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Abilene Reporter News: Friday, July 14, 1944 - Page 1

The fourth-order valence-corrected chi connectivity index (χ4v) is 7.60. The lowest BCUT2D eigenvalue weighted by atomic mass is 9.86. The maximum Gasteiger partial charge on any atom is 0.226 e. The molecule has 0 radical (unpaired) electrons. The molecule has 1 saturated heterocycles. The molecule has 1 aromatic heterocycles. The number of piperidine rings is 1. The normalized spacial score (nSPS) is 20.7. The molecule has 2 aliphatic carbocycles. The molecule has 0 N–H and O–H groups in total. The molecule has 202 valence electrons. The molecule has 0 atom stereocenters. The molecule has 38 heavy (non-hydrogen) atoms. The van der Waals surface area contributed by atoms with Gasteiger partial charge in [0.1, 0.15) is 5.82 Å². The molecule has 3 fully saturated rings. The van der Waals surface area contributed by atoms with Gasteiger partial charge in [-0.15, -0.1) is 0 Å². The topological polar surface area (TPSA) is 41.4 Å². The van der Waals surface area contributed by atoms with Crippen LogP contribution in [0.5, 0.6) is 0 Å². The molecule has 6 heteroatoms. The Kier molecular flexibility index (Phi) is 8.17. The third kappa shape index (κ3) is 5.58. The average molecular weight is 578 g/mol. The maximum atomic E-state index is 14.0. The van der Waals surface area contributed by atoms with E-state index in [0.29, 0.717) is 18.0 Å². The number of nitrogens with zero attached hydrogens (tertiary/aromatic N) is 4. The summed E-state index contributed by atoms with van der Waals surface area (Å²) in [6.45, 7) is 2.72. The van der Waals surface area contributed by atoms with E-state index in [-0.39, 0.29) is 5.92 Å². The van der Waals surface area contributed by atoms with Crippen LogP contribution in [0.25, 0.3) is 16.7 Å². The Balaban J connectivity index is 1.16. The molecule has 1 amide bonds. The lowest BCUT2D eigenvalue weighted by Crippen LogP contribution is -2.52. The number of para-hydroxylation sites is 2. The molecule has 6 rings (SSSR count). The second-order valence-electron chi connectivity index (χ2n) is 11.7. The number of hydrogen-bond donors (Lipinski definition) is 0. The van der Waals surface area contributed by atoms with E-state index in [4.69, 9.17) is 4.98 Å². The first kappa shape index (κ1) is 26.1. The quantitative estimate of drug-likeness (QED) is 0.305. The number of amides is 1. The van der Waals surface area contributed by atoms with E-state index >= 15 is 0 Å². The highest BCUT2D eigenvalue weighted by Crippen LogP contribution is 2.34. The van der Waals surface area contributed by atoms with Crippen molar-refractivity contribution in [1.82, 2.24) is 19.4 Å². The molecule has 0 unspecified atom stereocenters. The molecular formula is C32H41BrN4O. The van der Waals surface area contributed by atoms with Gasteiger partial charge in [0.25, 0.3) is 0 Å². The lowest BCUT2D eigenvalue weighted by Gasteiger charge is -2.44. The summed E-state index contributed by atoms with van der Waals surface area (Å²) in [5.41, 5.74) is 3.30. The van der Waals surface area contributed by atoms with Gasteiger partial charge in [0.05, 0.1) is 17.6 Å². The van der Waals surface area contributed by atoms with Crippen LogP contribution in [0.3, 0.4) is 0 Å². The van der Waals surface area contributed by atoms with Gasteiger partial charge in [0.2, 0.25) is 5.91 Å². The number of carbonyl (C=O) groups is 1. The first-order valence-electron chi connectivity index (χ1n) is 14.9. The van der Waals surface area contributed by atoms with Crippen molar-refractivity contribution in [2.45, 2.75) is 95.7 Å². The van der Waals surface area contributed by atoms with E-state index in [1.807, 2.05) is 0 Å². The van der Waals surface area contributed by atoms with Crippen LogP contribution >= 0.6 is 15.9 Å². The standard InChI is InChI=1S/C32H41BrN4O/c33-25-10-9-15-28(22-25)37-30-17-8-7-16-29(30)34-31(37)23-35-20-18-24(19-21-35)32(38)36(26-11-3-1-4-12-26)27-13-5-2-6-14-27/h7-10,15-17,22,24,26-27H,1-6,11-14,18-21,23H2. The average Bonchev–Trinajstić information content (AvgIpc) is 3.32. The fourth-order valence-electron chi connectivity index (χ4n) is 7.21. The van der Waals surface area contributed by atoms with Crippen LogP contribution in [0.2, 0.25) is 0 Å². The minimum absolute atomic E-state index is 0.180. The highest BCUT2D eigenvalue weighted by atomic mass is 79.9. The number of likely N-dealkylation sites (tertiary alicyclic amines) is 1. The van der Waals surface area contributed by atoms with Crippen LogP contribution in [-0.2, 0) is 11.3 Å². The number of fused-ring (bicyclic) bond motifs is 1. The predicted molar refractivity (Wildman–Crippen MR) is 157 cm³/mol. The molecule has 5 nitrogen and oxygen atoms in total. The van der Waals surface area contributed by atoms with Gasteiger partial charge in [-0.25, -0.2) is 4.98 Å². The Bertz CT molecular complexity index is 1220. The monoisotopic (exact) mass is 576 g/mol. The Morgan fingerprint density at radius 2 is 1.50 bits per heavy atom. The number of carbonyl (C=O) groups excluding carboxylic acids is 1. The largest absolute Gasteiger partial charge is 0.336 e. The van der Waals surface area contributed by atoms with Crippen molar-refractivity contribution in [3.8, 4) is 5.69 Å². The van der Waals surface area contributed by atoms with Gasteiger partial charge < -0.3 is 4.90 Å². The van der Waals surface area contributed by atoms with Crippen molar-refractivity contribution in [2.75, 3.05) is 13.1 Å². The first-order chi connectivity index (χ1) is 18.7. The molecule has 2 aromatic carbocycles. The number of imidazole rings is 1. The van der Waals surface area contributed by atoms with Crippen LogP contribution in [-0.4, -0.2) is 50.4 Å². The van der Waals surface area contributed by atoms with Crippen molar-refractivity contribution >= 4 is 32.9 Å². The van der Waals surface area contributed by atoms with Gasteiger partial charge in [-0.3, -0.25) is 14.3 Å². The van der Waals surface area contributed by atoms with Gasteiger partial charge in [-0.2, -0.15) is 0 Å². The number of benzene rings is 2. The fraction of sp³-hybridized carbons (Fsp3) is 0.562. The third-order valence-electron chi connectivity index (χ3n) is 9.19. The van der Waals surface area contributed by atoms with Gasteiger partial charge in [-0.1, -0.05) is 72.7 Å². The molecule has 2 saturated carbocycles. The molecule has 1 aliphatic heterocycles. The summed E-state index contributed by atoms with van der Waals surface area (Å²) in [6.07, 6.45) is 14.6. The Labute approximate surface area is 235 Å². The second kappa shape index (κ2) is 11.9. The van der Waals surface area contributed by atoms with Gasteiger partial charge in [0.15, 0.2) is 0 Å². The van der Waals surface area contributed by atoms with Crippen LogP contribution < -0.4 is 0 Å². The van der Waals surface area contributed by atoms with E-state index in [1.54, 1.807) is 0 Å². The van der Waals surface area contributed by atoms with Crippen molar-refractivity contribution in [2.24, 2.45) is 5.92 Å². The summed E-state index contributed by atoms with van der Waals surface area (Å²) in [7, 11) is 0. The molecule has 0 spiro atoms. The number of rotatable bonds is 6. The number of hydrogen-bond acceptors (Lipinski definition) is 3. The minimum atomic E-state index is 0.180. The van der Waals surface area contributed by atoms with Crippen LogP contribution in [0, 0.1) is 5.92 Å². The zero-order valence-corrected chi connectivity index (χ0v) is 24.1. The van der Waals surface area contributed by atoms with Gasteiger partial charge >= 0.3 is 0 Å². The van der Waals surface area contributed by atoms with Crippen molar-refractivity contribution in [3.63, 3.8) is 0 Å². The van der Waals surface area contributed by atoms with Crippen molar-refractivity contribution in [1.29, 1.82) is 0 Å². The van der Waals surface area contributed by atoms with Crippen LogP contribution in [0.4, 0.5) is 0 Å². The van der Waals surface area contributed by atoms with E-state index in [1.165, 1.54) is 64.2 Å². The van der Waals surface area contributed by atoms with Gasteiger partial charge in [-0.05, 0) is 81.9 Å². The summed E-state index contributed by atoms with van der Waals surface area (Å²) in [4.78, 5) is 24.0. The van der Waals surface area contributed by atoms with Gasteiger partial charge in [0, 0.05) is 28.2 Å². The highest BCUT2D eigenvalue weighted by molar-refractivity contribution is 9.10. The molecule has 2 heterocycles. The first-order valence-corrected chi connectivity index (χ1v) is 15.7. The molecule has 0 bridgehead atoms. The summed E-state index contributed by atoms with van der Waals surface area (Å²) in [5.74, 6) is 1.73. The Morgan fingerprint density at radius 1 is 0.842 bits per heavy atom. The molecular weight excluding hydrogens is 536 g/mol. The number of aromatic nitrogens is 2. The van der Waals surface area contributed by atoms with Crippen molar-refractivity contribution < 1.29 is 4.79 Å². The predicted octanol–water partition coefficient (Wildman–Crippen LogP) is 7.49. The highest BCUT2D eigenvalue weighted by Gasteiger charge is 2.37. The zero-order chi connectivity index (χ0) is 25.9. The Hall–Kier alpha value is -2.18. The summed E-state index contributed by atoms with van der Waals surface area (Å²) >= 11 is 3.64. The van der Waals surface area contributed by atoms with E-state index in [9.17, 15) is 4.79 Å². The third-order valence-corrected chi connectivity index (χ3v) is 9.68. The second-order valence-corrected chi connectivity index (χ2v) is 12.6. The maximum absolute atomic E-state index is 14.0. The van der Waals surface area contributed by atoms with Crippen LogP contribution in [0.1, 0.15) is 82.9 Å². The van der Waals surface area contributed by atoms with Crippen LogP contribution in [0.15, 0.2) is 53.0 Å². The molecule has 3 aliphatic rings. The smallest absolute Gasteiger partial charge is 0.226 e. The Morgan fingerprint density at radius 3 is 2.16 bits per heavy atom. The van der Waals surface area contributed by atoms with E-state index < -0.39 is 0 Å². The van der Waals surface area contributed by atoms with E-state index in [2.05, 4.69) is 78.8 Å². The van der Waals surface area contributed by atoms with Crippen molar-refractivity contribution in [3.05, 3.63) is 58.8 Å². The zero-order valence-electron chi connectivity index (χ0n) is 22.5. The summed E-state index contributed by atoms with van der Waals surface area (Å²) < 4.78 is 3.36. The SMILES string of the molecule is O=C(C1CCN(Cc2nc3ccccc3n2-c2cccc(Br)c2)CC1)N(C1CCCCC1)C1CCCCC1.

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   Abilene Reporter-News, The (Newspaper) - July 14, 1944, Abilene, Texas                                WAR BOND BOX SCORE Overall Quota Scries E Series E Sales Thursday Series E Sales to Date MORNING VOL. LXIV, NO. 27 "WITHOUT OR WITH OFFENSE TO FRIENDS OR FOES WE SKETCH YOUR WORLD EXACTLY AS JT A TBUS 3-U, NIWSPAPtt ABILENE, TEXAS, FRIDAY MORNING, JULY 14, 1944 PAGES Aiioclatal Prea (AP) Vnltct Prai (Vf.i FRIGE FIVE CENTS Pacific Oceon NEW GUINEA _. wliA., Arotura 5eo A, A AUSTRAIMd 0_____200 STATUTE MIIES JAPS TEY TO BREAK OUT OF WEWAK nese forces, trapped in the Wcwak area on British New Guinea, lost heavily attempting to break through Allied lines Aitape headquarters announced. (AP Wire- Iwo Jap Admirals Among Saipan Dead U. S. PACIFIC FLEET HEADQUARTERS, Pearl Harbor, l'Hy Japanese admirals, one of whom direct- ed the attacks on Pearl Harbor and Midway, died July 7 on Saipan, Adm. Chester W. Nimitz announced tonight in a communique. :One, Vice Adm. Chuichi Nagumo, was commander in odef of the central Pacific area of the imperial Japanese navy. He was in command of Japanese forces which attacked Pearl Harbor and in. command of the carrier task force which was wiped out at Midway. Just prior to his latest and fatal command, he was com- mandant of the Sasebo naval base on the Japanese main- land. Nimitz said Rear Admiral Yano was killed on the same day. Simultaneously he announced that dements of the second Ma- rine division had landed on Mania- gassa Island July 12 west longitude which is two miles north of Mutcho point on Saipan island, and con- trols the entrance of the import- apt Tanapag harbor. German Robots Used on Troops 'CONDON, mo: winged bomb's exploded in London and southern England today and members of Parliament demande additional information- about de tensive measures being .taken, it WRI that the Nazis had used tltf new weapon', agalhsc American troops in Normandy. In the early weelSrof'; thfl, Jfiva. sion there were frequent'.. reports that'the robot bombs were falling on the beachhead, with .at least oA identified by aviation ordnance officers and parts of another found. Stories atout them were placcc! under a censorship ban until today when they were released with specu- lation about the firing point de- fact that. Lt. Col; Geoffrey .-i -c A Ttnii M V an ftnt..- ie fact that. L. Co; eor of Avon, N., Y., an an aircraft liaison officer, observed fobot flying straight 'toward t ossi rnandy because failures. Alter southern England's first all- clear night in a month, an alert was sounded'by daylight and some metropolifiri districts were shaken 10 explosions, but the intensity of the attack continued to decrease. Souih coast' defenses appeared, to ce taking a heavy toll of the robob, which were exploding in the sea with concussions shattering shore v-ijidows. South's Economy Qwn Fault-Rainey DALLAS, July south occamc the economic problem num- ber one of the nation "because we thought that President Homer p Rainey of the University of Tex- ifltold a group of 250 cotton grow- ers, technicians and processors at- tending the fifth annual Cotton Re- search Congress nt a luncheon here today. "We let other parts of the coun- out-think us." TDiv Rainey said that the old south had a dream of establishing n "Greek democracy" on the rim of the gulf founded upon cotton and slave economy. The north also had a dream motivated by the in- itfitrlal era. It was apparent from the first that the two dreams would come into conflict. The south lost the economic conflict on the bat- tlefield and since then has been struggling with the carry-over of the grand dream. Through wrong linking "we have failed to balance the budget." The Weather U S DEPARTMENT OF COMMERCE WEATHER BUREAU ABILENE AND VICINITY: I-arlly 81 Utah and low lempn and II. IHlli and low (17 nnd Siinirl nl.ht: Sunrlie thlfl mornlnr: 0: Innill unlihll Wilno, Baltic Gateway, Falls; Capture of St. Lo Seems Near Seven More Towns Freed by Americans SUPREME HEADQUARTERS ALLIED EXPEDITION- ARY FORCE, Friday, July fall of St. Lo seemed imminent today as American doughboys stormed heights a mile and a half to the east in position to fire at point-blank range on escape routes and into the heart of the fortress itself, guarding all enemy positions on the Cherbourg peninsula front. The night communique from supreme headquarters reported further gains by the column of armor and infantry which fought to the outskirts of la Barre de Semilly, two miles east of St. Lo, and the Germans summoned echelons from the rear in an attempt to prevent a' break-through. Seven towns were swept up by Lt. Allies Lose 15 Invasion Ships, Seven American WASHINGTON, July the several thousand ships that look part in the June 6 invasion of Nor- mandy, 15 were lost, it was an- nounced American and eight British. American losses included three LONDON, July Alsiers radio, recorded by the ministry of information, said tonight underground resistance leaders from numerous places in Europe met recently "some- where in occupied Europe" and planned concerted and intensi- fied guerrilla action to coincide with the final Allied push to crush Germany. "passed.. Japanese suffered .heavy losses first attempt.'; to break out of a massive trap on the northern New Guinea coast, Gch. Douglas MacArthur reported today. The Japanese smashed into American outposts in a westward drive toward Aitape, despite a stream of bombs, artillery shells, machine gun fire poured on them by attacking planes. MacArthur's heavy bombers reached out toward the Philippines in their ninth raid this month on Yap while the Navy's ships or planes bombarded the Japanese- controlied U. S. naval station at Guam for the ninth consecutive day. Adm. Chester W. Nimitz an- nounced yesterday that cruisers and destroyers moved In Monday and for two days shelled Guam, a potential stepping stone from re- cently conquered Saipan island to the Philippines. Carrier borne bombers and rocket firing planes joined the attack Tuesday and carried it into Wednesday. No U. S. ships were hit and only one plane was lost. Bombs and rockets were also rained on Rota island, between Guam and Saipan. To the southwest Gen. Ha- fazo Adachi massed the re- maining strength of the 18th Imperial army to try to break through American lines in the Weivak-Aitape sector of New Guinea. Adachi's forcc, penned be- tween Australian and U. S. troops on a 130-mile stretch of coast, has dwindled from 000 to men under the Sec PACIFIC, Pg. 3, Col. 3 i destroyers and the former Grace liner Santa' Glara, renamed the transport Susan B. Anthony. The British admiralty in London said the Susan B. Anthony sank without the loss of a soldier. Mast of the aboard were 'trans- ferred to other ships with their equipment. Some 50 or more of tile 400 naval personnel aboard are unreported, but most are believed safe. American destroyers lost were the Corry, Glennon and the Meredith. Also lost were the destroyer Escort Rich, minesweeper Tide, and the fleet Tuo Partridge. Commanding officers of all vessels except the minespeeper survived, although two were wounded. The minesweeper's skipper, Lt. Comdr. Allord Barnwell Hayward, was killed in action. Total announced number of American naval craft lost since this country entered the war now stands at 160. British losses in the Normandy in- vasion included three destroyers, the Eoadicsa. Swift and Svenner, the frigates Mourne, Blackwood and Lawford, the trawler Lord Austin and the auxiliary Minister. The 8.183-ton Susan B. Anthony (Santa Clara) was one of the trans- ports that took part in the inva- sions of Nortli Africa and Sicily. During the Sicilian operation she was subjected to five night air at- during one of which she shot down two twin-engined bombers. So Sorry SAN PP.ANCISCO. July Aneta (Dutch news agency) dispatcli from New Guinea today reported that a board marking a grave in the Hollandia area bears this epitaph: I Dishonorable So sorry." Jap buried here. YANKS BATTER WAY TOWARD ARNO RIVER, GOTHIC BLOCK was no indication that American troops on (lie coast had progressed bo ond their last rconrtcd position cifihc miles from Livorno. where they had encountered withering enemy artillery fire from the hills. Inland from Lajatico other Allied forces prepared to assault four key road centers commanding the f.i- proachcs to the "Gothic line." After beating hack several savage Nazi counter-attacks, French Colonials won positions from which they could strike at Poggibonsi, which guards both the Elsa river valley approach to thc Arno and the main hichwav northeast to Florence 21 miles away. Mai. Gen. Nathan Twlninc, com- mnmicr of the U. S. 15th (Strategic) Air Force in Italy, told correspond- ents that German fighter opposi- tion in heavy bomber attacks on orno, whose strong defenses vlr- Dj] fnciilllcs was "Betting tunlly have stalled an American j toucher every time we have to go back to ft target. TwininK disclosed lhat twin-en- gined P-3B Lightnings, already known as the aerial work horses of Ihc Mediterranean, now have been fitted lo carry four 500-pound ROME, July American troops have captured thc German stronghold of Lajatico, n miles in- land from the Italian west coast, In some of the bitterest fighting In weeks and tonight were report- ed batlering their way .slowly down the Era valley toward the-' Arno river, first great obstacle, in the enemy's "Gothic line" defenses. Lt. Gen. Mark W. Clark's dough- boys cleaned out the last German suicide squads in Lajatico yesterday, and pressed on northward in their drive to flank the big port of Llv- Al.GIERS, July ro Lcitao Da Cunha. Brazilian envoy, announced today (Jiat Brazil's expeditionary force will arrive In Naples shortly to join Ihc Unltc'l Nations forces. push directly up thc coast for thc past week. Late dispatches placed thc flank- ing forces less than n dozen miles from thc point where the Ent river empties into thc Arno northeast of Livorno, whence thc broad Arno valley stretches westward to the ica between LJvorao and Pisa. There bombs and predicted they would prove a dcvr.statlni! weapon against German forces In Italy, Gcn.vOmar N. Bradiey's doughboys, who were on the move in a slugging advance all along the 30-mile flam- ing battlefront that put them with- in three miles north of the enemy's central Periers and two miles north of the coastal strongpoint of Les- say. Supreme headquarters broadcast a new warning to fishermen to stay out of .coastal waters from Bayonnc, near the Spanish frontier, to the west Frisian islands off the north- west ooast of Germany renewing orders expiring last night. The Americans moved to (he attack .on St. Lo after an.dpen- 'Get-man's stunned and sickened in their foxholes. Associated Press Correspond- ent Uon Whitchcad, picturing thc blazinff battle in the green countryside of hedgerows, said a staff officer declared the cnemys position in the ancient Norman- dy city was untenable. _ Americans on the ridge, which points like a dagger at St. Lo's fjanks. were pressing sioivly toward tlie city, while the enemy, waiting in tanks and behind the hedges, was putting up stiff resistance. Sound trucks were wheeled up within a few score yards of the front lines, and broadcasts told Ger- mans wanting to surrender to lie in the grass and wait until the infan- try came up. St. Lo itslef was another battered town in tile line of battle, witli streets piled high with debris, its buildings wrecked by days of artil- lery pounding, said French civilians who slipped into the American lines. Tlie Americans swung around to the east in the encircling move aft- er driving to within a mile and a half of the city on the north yester- day. Threatened on the southeast, facing a frontal attack from the north, and an encircling: column coming down from the north- west, Ihe Germans iverc reported digging into thc ruins of St. Lo for a last-ditch defense. The Americans drove around to the east of the city today after hav- ing reached n point a. mile and a half away to the north on Wednes- day. Now the Americans can fire into the town at point-blank range and sweep tlic roads radiating out to the south, and tlie only reason for the enemy remaining in St. Lo is for delaying action, front dispatches said. The artillery barrage pound- ing thc German defenses to hits far overshadowed the robot bombs, which arc bcinjr lobbed into American positions in Nor- mandy, censorship disclosed. The robot bombs' inaccuracy and tlie lack of massed targets tnaiic this pot-luck counter barrage seem insignificant. On (lie east end of the front. Gen. Sir Bernard L. Montgomery was turning his forces southward preparatory to cleaning out thc bloody triangle formtd by tlie Ornc and Odon rivers with Caen at the apex. Maltot was recaptured, but cast of the Arnc above Caen the Ger- mans recaptured Colonbtlles. Between St. and Periers, Gen. Bradiey's troops rcoccupicd le De- scry, which was evacuated after a German ccuntcrattack the day be- fore, completed Ihc mop-up of St. Andrew do Hohon, took Gorna.v and pushed on through part of Hols du Hommct, a thick wood which Ihc enemy has been using (or a supply dumped. B-17 Navigator From Colorado City Missing COLORADO CITY, July 13. Grover c. Williams, navi- gator on a B-17, has been missing in action in the air over Austria since June 26, his parents, Mr. and Mrs. G. C. Williams, have been in- formed. Former residents of Color- ado City, his mother and father now live in Fort Worth. Lieutenant Williams a t tended school here and is a graduate of Colorado City high school. Shortly after his graduation he enlisted in the army air corps as a ground crew LT. GROVER C. WILLIAMS member. Stationed for 16 months at Barranquin Field, Puerto Rico, he had advanced-to the rating or staff sergeant when he was ordered back to the United States for flying training. :i: He commissioned at San Marcos, Tex., last August and was landed in England in Jaminry. He holds the Air Medal and two oak leaf clusters for air missions over enemy territory. As nearly as his sister, Mrs. Edison Wilson of Col- orado City, can tell from frequent letters lie had completed nearly 50 missions when reported missing. Letters to his sister related his transfer from a base in England to a field in Italy three days be- fore D-D.iy. A younger sister, Jane Williams, Is a government stenographer em- ployed in Washington, D. C. Smith Funeral At 5 p.m. Today Funeral for William Robert Smith. 17, son of Mrs. A. D. Coats, 1739 North 10th. who fell from a window in tile Blackstone hotel at Fort Worth late Wednesday, is to lie at 5 p. m. today in the Grace Meth- odist church. The Rev. Aubrey White cf Fort Worth is to officiate, GENERAL ROOSEVELT Young leddy Dies in Truck In Normandy WITH AMERICAN TROOPS IN NORMANDY, July Geri, Theodore Roosevelt Jr., the soldier son a soldier fa- braved death in three invasions and many bat- tle fields in North Africa, Sicily, Italy and France, died ot a heart attack last night at as hc rested quietly in a captured German-truck. General Roosevcll. had been using the truck for Irs office and bed- room the past few days. The son of the former president was assistant commanding general of the fourth infantry division. He died two hours, after a visit with his son, Qurntin, who captain in the fighting first infantry division in which the general served as de- puty commander earlier in the war. Tomorrow Rocscveli, one of the best beloved generals in Ihc Army, is lo be burled in the fourth divi- sion military cemetery and his body v.-ill rest in the soil of the same country where his brother, Quciv tin was killed in the la.st war. Although stricken with a slight heart attack four days aco Roose- knobbed cane, wide grin and bald head were a familial' sight at many a frcnt. line artillery observation post insisted on con- tinuing his strenuous daily tours to encourage nnd hi.s troops. Like hi.s father bclorc him Roose. veil believed in leading "Hie strenu- lilc' and hi.s compact physique and battc-rcd nose looked a little like ihn laic Knute Rccknc of Notre Dame .showed lie lived Returning yesterday, however, hc felt tired and admitted to his son, who was severely wounded in tile Tunisian campaign, that "the old i.s preliy well worn." The general, despite his SO years, led a battle life that would have taxed a boy of 20. assisted by the Rev. A. J. Jones, pastor. Pallbearers are to be Bill Crow, Harold Eoyd Harvey, Gene Goltz, DaUon Haincs Paul Frost, and Bud- dy Page. Elliotts funeral home is in charge of arrangements. Smith1 had been employed as a bellboy for Hotel in Fort I Worth for the past three works. His death was said to be suicide iu a verdict returned by Justice cf Peace Gus Brown. He and two other bellboys had gcria and Sicily. rented rooms at llu1 Blackstom: j Then hf; served as African licad- Tue.sday. Hc fell from Ihc nth j (martins lliii.scii officer witli thc floor to the roof of the two-story French in the Mediterranean bc- ballroom annex south of thc h'tel. fom taking over his present post He is survived by his niolhrr nr.ci t' Ihc fourth division. Hc re- id- j cpivcd the Purple Heart award li- Nazis Killed, Taken in City LONDON, July gateway (o the Baltic and capital of the Soviet Lithuanian republic since 1940, fell to the Red army today after five days of street fighting in which more than Germans were killed and cap- tured, Moscow announced tonight, while continuing advances to the southwest placed the Russians less than 30 miles from the borders of east Prussia. Several hundred towns and villages were taken in the gen- eral Soviet advance all along the central, Baltic and Finnish fronts, the Soviet midnight communique announced, with noteworthy gains being made in the steady encirclement of Daugavpils, big rail hub in southern Latvia. One of the day's significant ad- vances was in the center, where the Soviet communique as record- ed by the Soviet monitor said Rus- sian' troops took the town of Huz- hany, 60 miles northeast of Brest- Litovsk, anchor-point on the Ger- mans' next defense line, and bor- der city In the 1930 German-Rus- sian partition of Poland. This represented an advance of 20 miles from previously re- ported Soviet and confirmed German broadcasts earlier In tlic day admitting- that the had broken through a German security line in that region. The Soviet communique also made official Berlin's day reports of withdrawal in the north, where Generals Andrsl I. Yere- menko. and Ivan. C. BaRramiaii were pounding toward the Baltic sea. Fall of Wilno first was announc- Munich Suffers Heavy Damage From Bombing' LONDON, July nications and other war targets concentrated around Munich lay twisted nnd cmoklng tonight, ham- mered into wreckage during ths day by more than 1.000 American heavy bombers vhich smashed asainst this fourth largest German, city for the third day in a row and finally forced the German air force to come up and fight. The great fleet of Hying For- tresses and Liberators, completing an unprecedented 00-hour assault on installations confined to such a small area, also pounded Saar- bruckcn. 200 miles west of Munich, as the Allies pressed a cieantlo campaign to isolate ths'. German homeland from battlefronts on all sides. two days, when .the derman air force failed to put n siiiRlr Interceptor In fhn Air, Nazi fighters made attacks on the bomber fleet, adding to anti- aircraft fire described officially aa moderate to intense. Ten American ed n an order of the day by 8nd fjve {lgMets from an slml Stalin, which ordered a cscm.t forcc of 500 to rcturnt salvo salute from 324.Moscow can- non and cited his younger son, Vasilly, an air forcc colonel, for participation in the capture. Vas- sily was cited three days previous- ly for aiding in the capture of Lida. The sniokc-.sinolhereil city oi 200.000 de: niakhovsky's third White Kassian army finally liquidated I lie Gcr man garrison, which had Longtime Resident German planes were shot out: of the air, six by tire bombers and two by fighters. vainly reinforced by parachutists. The, were reluctant to yield the clly, which is a center linking While Russia, Poland and the RaUie states out from fiic very inception thrir ferocious liousr- io-housc resi.star'-c, they wore by-passed by larjre Ifussian force's which sped past the cily in .1 UT.stir.-mJ flrive (hat pave prospects tonight of So- viet soldiers fijtlitimr on Grr- man fathcrlnml soil by the end of (he week. Aflcr n fh'TC weeks illness Mrs. frank Stephens. 78. (lied at lur home one oast of Abilene ab p.m. Thursday. Mrs. the former Lucy M. Boucher, was born In Stephen- villc June 3, 18GO, and was rled there in 1B88. Witli her band and children she moved to Abilene three yean, ago. She is survived by her husband, and five children. Andy, Bill, and Mrs. Justion Rumbo of Abilene, George of Ft. Ouster. Midi., and Mrs. Emma Clark of Stcphenville; a sister, Mrs. Mary Pendley. Talpa; and 11 grandchildren. Funeral arrangements are pletc pending word from Georpe Officer Is Promoted STANTON, July 13-Proinntcel lo first lieutenant, SltfrllnR Stumps, soil of Mr. and Mrs. Sum Stnmps, is serving wllli the nir forms In England, filnci1 receiving 'be Aid Meclal, Llrntrnnnl. Slamrs has been awarded the oak leaf duitcr, He fousht in France in (he first world war with the first infantry division which always was closest to lii.s heart. He made the amphlbi- in Al- Mcanwhilc. strong forces had ___ maincd to clean out Wilnn. Only; Stephens and will bs an'iouncci Thursday morning n. lied Star cor- later from the Kikcr-Warren I respondent wrote that the remain- oral home. iiiK Germans wore "in a Male of and clcscribfd common soldiers as striving lo surrender, only to be shot down by storm troopers and Gestapo men. Re- pealed parachute reinforcements were shot out of the sky or foil on Rate Cut Asked WASHINGTON, July The United States is preparing to urge Britain to cooperate in cut- power linos and roofs, lie said. ting world communications rates The prisoners taken hail orders i to encourage a fuller interchange mm Hitler to fight to the death of news after the war, i! was re- fer thc city, Russian accounts said. I ported authoritatively today. slcp-fatlicr: his paternal mother, a Mrs. Smith ol Fort Worth; j thc last war and added two clustels maternal grandmother. Mrs. Lola Tidwell of Abilene; a Mrp-sis- tcr. Betty Jo Coats of Abilene. PAW Plans Slash In Anli-Knock Gas WASHINGTON, July 13- A sharp cut, in thc nnti-knoclt con- tent of regular-grade is reported under consideration by the Petroleum Administration for War. lo it during I he campaigns in the Mediterranean whcie he often wor- ricd the by his daring and dlM-ecnvd "f personal safely They loved him lor liir. informal ways and thc cheery words lie had when Ihc was "General Roosevelt really was a i battle casually." said Maj. Gen. R. O. Hal ton, division 'commander. "All day loin; he rode tlie lines. I-Ic himself In fact, lie born out at command posts chcirring I ho men, helping com- nrmler; and me. He was reports, from authoritative, Komlrmaii I have ever known with- out, c.vcrplion. sources, predict PAW will dl rent refiners lo reduce the tetra- ethyl lead content of ordinary "housebrand" gasoline irom 72 to 10 octane, to provide more of I lie fluid for .Meeply incrrasccl de- mands of air force inmmandrrs. Against Wallace "There is not n GI soldier in the fourth division but will feel his loss severely and lhat goes for tile ami too." Before 1m di-n.'.i Roosevelt hart iiiadt' plans to rriurn lo thc battle trout today. TULSA. Okla.. July wn get MI Senator Elmer Thomas (D-Oltla) rnrjv morning as hc ex- In a telegram lotlay lo Democratic a big said his aide, Lt. National Chairniaij Robcrl. Han- negan. urged anainsl, Ihc1 rcncnima- tlou of Henry Wallace as President Roosevelt's mate in the 10.14 election. "I feel Hut Ihe best inlrrrsls of Ihc country would be i-rivr-d if we .'irctrd a new vice president, Thomas told Hanncgan. Marcus O. Kt.evrn.son, San Anto- nio, 'lex., who had been with him cvf-r ilnce Roosevelt, received his slar In December, 1012. Lieutenant sievr-nxon said Roose- velt had been purllcularly happy because the ordnance boys had flx- Kcc 1'OUNO TDIJUV, fg, 3, Col. S "OLD DRIVIC" AND HIS RESCUERS-OliI Drive, Jfl-year- old coon hound, sits quietly nmidst his rescuers, who freed him from a Ifl-dny imprisonment in a subterranean cave, near LcslcrviUc, Mo., into which he crawled while trailing a raccoon. His owner, Jake Ujjlil, is lit his nghl, witli Ufihfs son, Henry, on thc left. Mrs. Light, who served hot food to thc rescuers, is in thc right foreground. (Al